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More educational support needed from government for kids leaving foster care

This Family Day, Feb. 12, those of us in the youth-from-care community ask for our family to listen. Our only parental figures are the ministry staff, youth workers and foster parents who come in and out of our lives. Youth in and from care are a collective provincial responsibility.

Today, we want to go to school.

We know what it’s like to go through a system where the government is our parents. We thrive when we have support.

In September, our caregivers stepped forward with us. As youth in government care become independent, we want to attend university. The new B.C. government created a new policy to waive tuition fees for youth in and from care. Our community of youth applauded the decision. Tears were shed and we called it a win. In fact, youth from care enrolment with tuition waivers is up 20 per cent.

Weeks after the announcement, dozens of young people from care and many more allies rallied and met with the governmental officials responsible for these policies. We put forward a series of recommendations rooted in lived-experience and youth voices. And we were heard.

The premier, MLAs and many others listened to us call for an improvement to the tuition waiver policy. It’s a sign that our province is moving toward change.

But we can have better policy.

The current policy requires students to be in care for at least 24 months and under age 27. If we’re trying to see more grads from government care, we need to do more.

Coming into care, even for a moment, can be traumatic. One year in the system can mean multiple placements, many workers, court and other systems that might disconnect you from permanency. Care is unique for everyone and 18-month experiences can be full of more instability than 10 years in one foster home.

In fact, the time-in-care eligibility restriction is a retreat from prior programs run by some post-secondary institutions. The University of B.C., for example, only required one year in government care to qualify. These programs, while still missing crucial pieces from the new policy, often resulted in more youth being eligible. We’ve heard from staff at post-secondary institutions that only half of their students formerly on the waivers are eligible for the new program.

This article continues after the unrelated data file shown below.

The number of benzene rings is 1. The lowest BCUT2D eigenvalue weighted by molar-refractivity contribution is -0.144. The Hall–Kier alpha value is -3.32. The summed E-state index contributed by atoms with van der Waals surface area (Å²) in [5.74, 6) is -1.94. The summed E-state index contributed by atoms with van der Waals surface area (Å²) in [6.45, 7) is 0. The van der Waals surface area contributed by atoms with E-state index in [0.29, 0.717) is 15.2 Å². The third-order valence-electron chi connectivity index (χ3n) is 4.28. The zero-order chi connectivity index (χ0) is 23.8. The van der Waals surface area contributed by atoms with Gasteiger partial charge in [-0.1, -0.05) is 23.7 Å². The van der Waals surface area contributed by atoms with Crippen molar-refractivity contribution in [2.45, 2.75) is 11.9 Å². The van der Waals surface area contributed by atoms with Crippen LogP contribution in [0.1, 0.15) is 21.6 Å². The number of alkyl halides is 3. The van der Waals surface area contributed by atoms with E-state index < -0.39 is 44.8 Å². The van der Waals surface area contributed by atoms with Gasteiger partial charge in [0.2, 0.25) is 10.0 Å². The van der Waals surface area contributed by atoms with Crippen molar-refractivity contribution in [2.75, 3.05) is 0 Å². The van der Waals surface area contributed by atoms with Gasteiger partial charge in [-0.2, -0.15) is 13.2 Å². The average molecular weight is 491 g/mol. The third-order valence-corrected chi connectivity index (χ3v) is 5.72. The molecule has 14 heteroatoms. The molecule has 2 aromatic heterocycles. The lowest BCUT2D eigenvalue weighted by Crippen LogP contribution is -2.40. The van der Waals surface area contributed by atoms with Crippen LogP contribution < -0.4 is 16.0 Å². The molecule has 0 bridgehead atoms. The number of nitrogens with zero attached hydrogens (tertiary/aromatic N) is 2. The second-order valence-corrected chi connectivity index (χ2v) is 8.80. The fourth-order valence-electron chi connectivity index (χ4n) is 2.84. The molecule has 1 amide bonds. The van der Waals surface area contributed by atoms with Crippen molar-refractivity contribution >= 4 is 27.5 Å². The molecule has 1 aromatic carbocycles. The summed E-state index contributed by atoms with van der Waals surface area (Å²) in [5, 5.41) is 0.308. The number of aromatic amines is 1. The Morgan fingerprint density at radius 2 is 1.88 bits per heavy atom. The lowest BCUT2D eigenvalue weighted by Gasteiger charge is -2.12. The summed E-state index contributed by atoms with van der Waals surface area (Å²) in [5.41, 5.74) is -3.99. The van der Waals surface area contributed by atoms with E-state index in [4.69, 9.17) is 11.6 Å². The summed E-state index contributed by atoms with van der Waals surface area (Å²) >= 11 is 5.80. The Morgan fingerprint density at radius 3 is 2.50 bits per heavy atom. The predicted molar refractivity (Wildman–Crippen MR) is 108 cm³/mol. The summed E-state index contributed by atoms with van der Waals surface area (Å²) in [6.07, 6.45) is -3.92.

This policy has created unique eligibility restrictions that aren’t present for other programs.

We also know that our journeys to post-secondary happen a lot later than most of our peers not from care, where the new policy misses the mark. One 2017 report indicates that less than 49 per cent of youth with continuing care orders have their high-school diploma within six years of leaving care. Yet this new tuition waiver policy does not address the multitudes of youth who need a bit more time. In September, some advocates with us were ready for school in their 30s and later.

It’s important to note that B.C. is standing alone on these eligibility restrictions. Manitoba’s bursary program is available without an age cap. The same is true for Alberta and Ontario.

Good practices are in place in some B.C. institutions. Vancouver Island University has some of the most comprehensive programming available for youth aging out of foster care, supporting living expenses and housing for their program participants.

The new support – tuition and fees to attend school – is bringing us to level with our peers. A 2016 survey by the Vancouver Foundation found that 92 per cent of B.C. parents of 19- to 28-year-olds provided them with a range of financial and other supports.

The tuition waiver program is a step forward. But we know that vulnerable, capable youth aren’t applying because of the new age and time-in-care eligibility requirements.

We ask the public to hold MLAs accountable for supporting us to succeed the same way others do. Our family can help us thrive.

By Dylan Cohen

7 February 2018

Dylan Cohen is a former youth in care and youth organizer with First Call: B.C. Child and Youth Advocacy Coalition. 


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